YouTube as a Research Tool

Well, here it is, everyone. This is my final blog post that will deal directly with assigned readings for my course on technology in education. Following this, I need only post a journal review to my blog and from there on, all content is left up to me entirely. I wish I could say that I had a very interesting topic to talk about today, and perhaps bits and pieces of it still are, but I was not very enthralled with the topic as it relates to education. That topic is crowdsourcing. To be fair, I am extremely interested in the idea of crowdsourcing as a way to fund the production of someone’s brilliant creation. I have participated in Kickstarter drives in the past and I think some of the products that have come along as a result of monetary crowdsourcing have been great. Using crowdsourcing for educational purposes, however, is going to take a lot more convincing on the part of researchers. The literature I read dealt with crowdsourcing for survey research, social media as a research environment, and finally, the topic for today’s post, YouTube as a Research Tool.

The paper by Konijn et. al. (2013) contains three separate studies that used YouTube as the primary research tool. I will not discuss the later two studies too much, as I feel it could have been done without using YouTube. These particular studies merely claimed to be using YouTube as a measurement tool for gauging adolescents’ preferences for certain types of media and their reactions to it. I do not believe it was YouTube acting as the measurement tool, however. YouTube, in this instance, acted as the source of the media. The measurement tool was a five point Likert scale that asked how interested the individual was in watching a video based on a brief description. Following the viewing of the clip, the same participant then indicated, on the same five point scale, how appropriate they thought the behavior shown in the video was. This could have been done with clips from a TV news station or videos from any number of websites. It certainly is not research that would have been impossible without YouTube as the medium (pp. 3-5).

The only study that could be said to, perhaps, be exclusive to YouTube, or at least social media, is the research that dealt with the effects of peer feedback on body perception. The research had the authors create content on YouTube that involved showing girls of various body types. Before showing the content to the female participants in the study, the researchers posted comments meant to mimic those found on YouTube. These comments were posted under fake profiles. In some instances, the comments claimed that an extremely thin girl was underweight while in others it claimed that she was of a normal weight. The researchers then studied the effects of these comments on the body perceptions of the female participants via a questionnaire that was filled out after viewing the content and accompanying comments (pp. 1-3).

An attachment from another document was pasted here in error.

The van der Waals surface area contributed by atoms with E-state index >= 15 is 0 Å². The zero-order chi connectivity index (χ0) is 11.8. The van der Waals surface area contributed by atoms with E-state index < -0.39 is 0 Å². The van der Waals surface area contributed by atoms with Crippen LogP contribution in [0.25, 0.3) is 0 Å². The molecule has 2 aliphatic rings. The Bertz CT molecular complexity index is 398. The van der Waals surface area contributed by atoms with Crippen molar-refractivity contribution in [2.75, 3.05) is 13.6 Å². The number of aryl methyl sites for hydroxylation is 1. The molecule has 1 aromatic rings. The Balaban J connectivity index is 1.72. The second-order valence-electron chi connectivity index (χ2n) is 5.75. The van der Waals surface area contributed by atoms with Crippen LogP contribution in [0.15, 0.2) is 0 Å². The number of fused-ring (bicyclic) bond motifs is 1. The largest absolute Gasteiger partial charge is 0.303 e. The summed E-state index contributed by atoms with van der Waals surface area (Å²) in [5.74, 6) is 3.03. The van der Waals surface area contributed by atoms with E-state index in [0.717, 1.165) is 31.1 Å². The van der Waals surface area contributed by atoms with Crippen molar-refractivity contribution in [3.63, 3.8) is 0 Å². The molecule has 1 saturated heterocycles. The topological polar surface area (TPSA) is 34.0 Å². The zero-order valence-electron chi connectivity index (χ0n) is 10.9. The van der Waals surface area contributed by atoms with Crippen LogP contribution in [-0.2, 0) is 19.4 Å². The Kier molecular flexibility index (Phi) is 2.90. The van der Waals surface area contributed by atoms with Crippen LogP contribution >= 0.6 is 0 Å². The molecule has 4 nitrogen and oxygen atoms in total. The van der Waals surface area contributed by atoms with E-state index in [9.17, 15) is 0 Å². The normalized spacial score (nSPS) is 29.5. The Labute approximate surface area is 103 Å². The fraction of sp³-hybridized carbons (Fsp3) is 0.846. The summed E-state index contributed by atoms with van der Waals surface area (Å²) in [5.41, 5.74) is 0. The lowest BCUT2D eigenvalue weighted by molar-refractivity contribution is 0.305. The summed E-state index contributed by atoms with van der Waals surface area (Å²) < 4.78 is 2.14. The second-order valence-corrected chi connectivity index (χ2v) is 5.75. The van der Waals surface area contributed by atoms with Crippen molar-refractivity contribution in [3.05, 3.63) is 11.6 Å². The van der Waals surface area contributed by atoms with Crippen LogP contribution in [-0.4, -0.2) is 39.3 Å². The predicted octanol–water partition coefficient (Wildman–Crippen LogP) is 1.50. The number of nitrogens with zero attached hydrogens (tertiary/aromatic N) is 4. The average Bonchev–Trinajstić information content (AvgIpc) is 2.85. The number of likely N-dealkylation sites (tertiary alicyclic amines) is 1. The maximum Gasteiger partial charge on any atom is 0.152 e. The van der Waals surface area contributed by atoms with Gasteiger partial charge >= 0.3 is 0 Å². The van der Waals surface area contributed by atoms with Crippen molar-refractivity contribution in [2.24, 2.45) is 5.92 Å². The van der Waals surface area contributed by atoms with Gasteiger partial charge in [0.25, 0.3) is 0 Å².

Looking at this study, it is hard to not feel that this could have easily been done using a clip posted to Facebook with accompanying comments. Thus, I will say that this really is a matter of social media as a research tool and not YouTube by itself. There really would be no significant difference between doing this research on Facebook and doing it on YouTube except, perhaps, that YouTube tracks the number of times content has been viewed. The two websites both have “likes,” although Facebook lacks “dislikes, and they both utilize comment and sharing functions.

I am in agreement with the researchers in using fabricated comments for the purpose of this research rather than let actual YouTube users comment freely. Anyone that has ever used YouTube knows that the comments section of any video quickly sees the appearance of a commenter who will berate not only the media shown, but will begin harassing other commenters. This usually involves quite a disproportionate amount of profanity, vulgarity, and hate speech. I could not see such an authentic YouTube environment contributing to research in any way unless the study is on the average amount of comments posted before someone makes a negative comment or verbally attacks another commenter.

Ultimately, I really only see YouTube as viable for research that revolves around the effects of peer feedback. Other than the first study mentioned by Konijn, the research did not really need social media at all. Unless sites such as YouTube become more heavily moderated and comment sections somehow miraculously become home to only positive comments and constructive criticism, I cannot see wading through the filth being worthwhile. Researchers will have to continue to fabricate content and comments to include the type of input they want to be seen by research participants, but again, the type of research that can be done using social media seems, at present, extremely limited. Best to leave YouTube as a means of introducing and expanding upon topics in the classroom and not as a tool for research.

Konijn, E., Veldhuis, J., & Plaisier, S. (2013). Youtube as a research tool – three approaches. Cyberpsychology, Behaviour and Social Networking (X)X, 1-7. doi: 10.1089/cyber.2012.0357

To Tweet or Not to Tweet… Social Media in Education